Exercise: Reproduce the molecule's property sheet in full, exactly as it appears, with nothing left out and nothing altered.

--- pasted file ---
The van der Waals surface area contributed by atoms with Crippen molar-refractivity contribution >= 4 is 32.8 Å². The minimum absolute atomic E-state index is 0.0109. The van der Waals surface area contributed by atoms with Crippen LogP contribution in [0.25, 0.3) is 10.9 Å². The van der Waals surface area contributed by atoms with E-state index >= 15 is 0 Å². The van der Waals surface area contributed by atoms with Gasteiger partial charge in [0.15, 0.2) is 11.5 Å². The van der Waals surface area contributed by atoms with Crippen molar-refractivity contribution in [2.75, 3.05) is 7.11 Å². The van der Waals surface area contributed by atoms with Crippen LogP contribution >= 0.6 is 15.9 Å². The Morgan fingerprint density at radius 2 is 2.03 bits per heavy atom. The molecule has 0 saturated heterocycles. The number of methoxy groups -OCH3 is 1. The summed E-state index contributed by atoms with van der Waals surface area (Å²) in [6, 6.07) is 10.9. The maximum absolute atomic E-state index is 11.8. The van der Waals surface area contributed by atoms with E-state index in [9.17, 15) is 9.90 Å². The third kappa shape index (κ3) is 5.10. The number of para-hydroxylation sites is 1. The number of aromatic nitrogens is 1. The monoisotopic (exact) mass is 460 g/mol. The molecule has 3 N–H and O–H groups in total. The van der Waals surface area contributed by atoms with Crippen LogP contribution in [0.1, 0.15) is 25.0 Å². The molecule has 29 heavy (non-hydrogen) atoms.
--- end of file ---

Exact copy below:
The van der Waals surface area contributed by atoms with Crippen molar-refractivity contribution >= 4 is 32.8 Å². The minimum absolute atomic E-state index is 0.0109. The van der Waals surface area contributed by atoms with Crippen LogP contribution in [0.25, 0.3) is 10.9 Å². The van der Waals surface area contributed by atoms with E-state index >= 15 is 0 Å². The van der Waals surface area contributed by atoms with Gasteiger partial charge in [0.15, 0.2) is 11.5 Å². The van der Waals surface area contributed by atoms with Crippen molar-refractivity contribution in [2.75, 3.05) is 7.11 Å². The van der Waals surface area contributed by atoms with Crippen LogP contribution >= 0.6 is 15.9 Å². The Morgan fingerprint density at radius 2 is 2.03 bits per heavy atom. The molecule has 0 saturated heterocycles. The number of methoxy groups -OCH3 is 1. The summed E-state index contributed by atoms with van der Waals surface area (Å²) in [6, 6.07) is 10.9. The maximum absolute atomic E-state index is 11.8. The van der Waals surface area contributed by atoms with E-state index in [9.17, 15) is 9.90 Å². The third kappa shape index (κ3) is 5.10. The number of para-hydroxylation sites is 1. The number of aromatic nitrogens is 1. The monoisotopic (exact) mass is 460 g/mol. The molecule has 3 N–H and O–H groups in total. The van der Waals surface area contributed by atoms with Crippen LogP contribution in [0.1, 0.15) is 25.0 Å². The molecule has 29 heavy (non-hydrogen) atoms.